IN a small but joyful ceremony, the inmates from the Minimum Security Unit (MSU) and visitors at Bomana prison in Port Moresby were enlightened with songs of praise and worship and the sharing of the Gospel.
For me, it was more like an experience than the usual attending to assignments, listening to speakers and taking notes. I sang and prayed along with them and it didn’t even feel like we were in a prison camp.
The inmates’ faces lit up with smiles as we made our way in to set up. I could tell they were pleased to have visitors to their unit. I thought to myself, maybe for some of them, they hardly have visitors due to reasons or circumstances beyond their control. But at least now they were receiving a visit from people who had hearts to reach out and make someone smile and feel loved no matter what they had done or what type of person they were. That was enough to assure them that the love of God is unconditional and it broke all evil. That I saw in the joint fellowship with the Salvos and the inmates – how beautiful was that, I pondered.
The Salvos had been involved in the prison ministry for more than 20 years and the Christmas visit is part of that. Every year, they do Christmas visits to the different units at the prison and give the inmates gifts, Bibles and food. Due to the recent breakout, they were only allowed to visit the Minimum Security Unit. The inmates were presented with seven Christmas cakes courtesy of the Churches Partnership Program of the Salvos. The unit visited got one while the rest were distributed to the Maximum Security Unit, Women’s and Juvenile Units and the Main Compound.
The highlight of the program were the songs sung by the inmates from different denominations and the sharing of the Gospel. It was amazing to see that despite what these men had done to end up in prison, they were gifted with the voices of angels. The melodies from the songs they sang were beautiful. Each time they put on an item, they thanked God for their talents and blessed the visitors and their ‘brothers’ with the songs. What really touched me was when one of the pastors from the Salvos was called up to share and then I saw some of the inmates take out their Bibles and started turning to the verses that were given.
Seeing each of them with a Bible, it complemented what their representative said at the conclusion of the program; that spiritual rehabilitation by the power of God was the only way to change a person. They testified that God had given them talents and that they must use them to praise Him. It was evident that some have converted to being Christians and I could tell by the look on their faces that they were happy; physically imprisoned but spiritually freed in Christ!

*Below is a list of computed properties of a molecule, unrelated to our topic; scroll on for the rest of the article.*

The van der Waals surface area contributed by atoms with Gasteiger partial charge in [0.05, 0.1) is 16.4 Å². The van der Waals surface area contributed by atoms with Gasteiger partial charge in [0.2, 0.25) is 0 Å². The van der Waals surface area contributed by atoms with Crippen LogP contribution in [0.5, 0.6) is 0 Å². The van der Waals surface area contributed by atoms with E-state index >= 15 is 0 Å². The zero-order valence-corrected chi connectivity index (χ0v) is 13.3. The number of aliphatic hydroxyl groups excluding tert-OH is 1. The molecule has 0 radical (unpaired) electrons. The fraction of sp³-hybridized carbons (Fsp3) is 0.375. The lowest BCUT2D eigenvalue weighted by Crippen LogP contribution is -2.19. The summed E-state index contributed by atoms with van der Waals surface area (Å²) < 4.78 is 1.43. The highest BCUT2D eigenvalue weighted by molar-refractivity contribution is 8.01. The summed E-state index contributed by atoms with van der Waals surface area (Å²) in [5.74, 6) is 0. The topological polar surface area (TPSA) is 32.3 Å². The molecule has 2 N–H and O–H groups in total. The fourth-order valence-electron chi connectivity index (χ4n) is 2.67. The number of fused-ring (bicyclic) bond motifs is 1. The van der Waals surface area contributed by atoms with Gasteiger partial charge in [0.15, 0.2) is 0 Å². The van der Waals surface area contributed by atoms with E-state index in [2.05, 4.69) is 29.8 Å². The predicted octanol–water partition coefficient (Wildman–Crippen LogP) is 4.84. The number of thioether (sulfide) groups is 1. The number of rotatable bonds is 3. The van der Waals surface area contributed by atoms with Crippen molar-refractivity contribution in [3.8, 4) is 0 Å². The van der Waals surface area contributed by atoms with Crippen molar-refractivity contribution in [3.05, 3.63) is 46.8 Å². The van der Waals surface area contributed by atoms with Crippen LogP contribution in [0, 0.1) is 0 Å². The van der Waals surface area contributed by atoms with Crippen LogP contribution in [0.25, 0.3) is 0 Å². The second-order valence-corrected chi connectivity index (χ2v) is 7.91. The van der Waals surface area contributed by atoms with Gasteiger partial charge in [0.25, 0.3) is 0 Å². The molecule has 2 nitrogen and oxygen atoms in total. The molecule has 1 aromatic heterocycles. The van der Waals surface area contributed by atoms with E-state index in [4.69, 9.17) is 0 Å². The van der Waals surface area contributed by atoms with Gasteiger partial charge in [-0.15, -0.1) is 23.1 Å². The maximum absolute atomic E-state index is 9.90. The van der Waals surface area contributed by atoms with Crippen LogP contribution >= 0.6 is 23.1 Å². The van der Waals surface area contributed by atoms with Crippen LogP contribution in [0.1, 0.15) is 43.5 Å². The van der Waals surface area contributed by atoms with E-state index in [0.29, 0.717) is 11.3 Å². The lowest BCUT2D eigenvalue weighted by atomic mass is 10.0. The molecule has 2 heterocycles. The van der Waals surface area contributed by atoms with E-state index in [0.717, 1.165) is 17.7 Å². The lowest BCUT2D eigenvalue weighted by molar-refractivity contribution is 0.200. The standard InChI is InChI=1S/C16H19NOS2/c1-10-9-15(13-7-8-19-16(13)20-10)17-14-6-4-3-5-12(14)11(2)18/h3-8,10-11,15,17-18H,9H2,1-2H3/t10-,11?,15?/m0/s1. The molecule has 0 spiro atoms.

Major Jim Cocker, the personnel secretary at the Salvation Army Headquarters, shared a little about second chances in life. He said everyone needed a second chance.
Referring to the gospel of John in the Bible about the story of a woman who was caught in the act of adultery and was condemned to death, Major Cocker spoke of how Jesus gave her a second chance because of the power he had to forgive sins.
“Many of us here have acknowledged the blood of Christ. We’re no longer on the road to destruction. Christ wants to give you a do over (second chance),” he said.
“Christ came to save us from our sins so we could have victory over sin. There’s consequences of sin (death) and by accepting Christ, you will live in eternity forever. Rejection of Christ causes spiritual death, you make that decision,” he told the gathering.
Yes, it was true that everyone deserved a second chance. Spiritual enrichment was also required in rehabilitating a person. In what I saw up there, these men were happy that they were spiritually saved and were looking forward to a new life when they come out. Providing them life skills is one thing but to keep them strong mentally and spiritually is another important component of the rehabilitation process.
While mingling with the inmates, I came across my one my ex-school mates. He had completely changed and wasn’t the man I knew back in school. We shook hands and chatted for a while. He told me that he was coming out soon and had planned to take up Theology at the Pacific Adventist University. He was determined and wanted to do something better with his life.
I also met some familiar faces from my own neighborhood that I haven’t seen for nine years. We were just teenagers back then when they were sent up to do time. It was good to see them again and although it had been a while, I could still recognise them.
As we closed the program and headed back to the city, I felt kind of sad. Seeing them all and thinking, that could have been my father, brother or husband or a close relative. But I know they’re happy because they’ve already gotten a second chance.